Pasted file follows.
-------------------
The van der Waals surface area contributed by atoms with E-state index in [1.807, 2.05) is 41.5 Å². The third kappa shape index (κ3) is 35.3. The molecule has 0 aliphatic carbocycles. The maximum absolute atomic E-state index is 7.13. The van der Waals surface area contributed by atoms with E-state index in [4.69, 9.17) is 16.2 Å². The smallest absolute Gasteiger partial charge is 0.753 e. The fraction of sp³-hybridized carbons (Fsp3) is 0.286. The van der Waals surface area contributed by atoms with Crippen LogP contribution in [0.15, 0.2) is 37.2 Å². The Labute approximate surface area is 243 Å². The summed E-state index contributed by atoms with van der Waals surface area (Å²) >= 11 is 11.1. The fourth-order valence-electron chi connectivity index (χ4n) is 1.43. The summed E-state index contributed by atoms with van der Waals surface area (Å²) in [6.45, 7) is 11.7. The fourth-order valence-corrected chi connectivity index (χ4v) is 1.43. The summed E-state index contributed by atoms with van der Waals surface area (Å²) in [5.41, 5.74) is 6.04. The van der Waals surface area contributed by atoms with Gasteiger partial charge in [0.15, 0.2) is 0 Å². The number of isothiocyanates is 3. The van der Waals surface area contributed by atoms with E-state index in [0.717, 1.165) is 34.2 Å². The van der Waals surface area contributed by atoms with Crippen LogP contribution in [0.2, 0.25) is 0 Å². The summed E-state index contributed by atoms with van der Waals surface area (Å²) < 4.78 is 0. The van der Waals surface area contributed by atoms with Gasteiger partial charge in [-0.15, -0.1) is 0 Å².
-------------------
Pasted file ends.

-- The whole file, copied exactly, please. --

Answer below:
The van der Waals surface area contributed by atoms with E-state index in [1.807, 2.05) is 41.5 Å². The third kappa shape index (κ3) is 35.3. The molecule has 0 aliphatic carbocycles. The maximum absolute atomic E-state index is 7.13. The van der Waals surface area contributed by atoms with E-state index in [4.69, 9.17) is 16.2 Å². The smallest absolute Gasteiger partial charge is 0.753 e. The fraction of sp³-hybridized carbons (Fsp3) is 0.286. The van der Waals surface area contributed by atoms with Crippen LogP contribution in [0.15, 0.2) is 37.2 Å². The Labute approximate surface area is 243 Å². The summed E-state index contributed by atoms with van der Waals surface area (Å²) >= 11 is 11.1. The fourth-order valence-electron chi connectivity index (χ4n) is 1.43. The summed E-state index contributed by atoms with van der Waals surface area (Å²) in [6.45, 7) is 11.7. The fourth-order valence-corrected chi connectivity index (χ4v) is 1.43. The summed E-state index contributed by atoms with van der Waals surface area (Å²) in [5.41, 5.74) is 6.04. The van der Waals surface area contributed by atoms with Gasteiger partial charge in [0.15, 0.2) is 0 Å². The number of isothiocyanates is 3. The van der Waals surface area contributed by atoms with E-state index in [0.717, 1.165) is 34.2 Å². The van der Waals surface area contributed by atoms with Crippen LogP contribution in [0.2, 0.25) is 0 Å². The summed E-state index contributed by atoms with van der Waals surface area (Å²) < 4.78 is 0. The van der Waals surface area contributed by atoms with Gasteiger partial charge in [-0.15, -0.1) is 0 Å².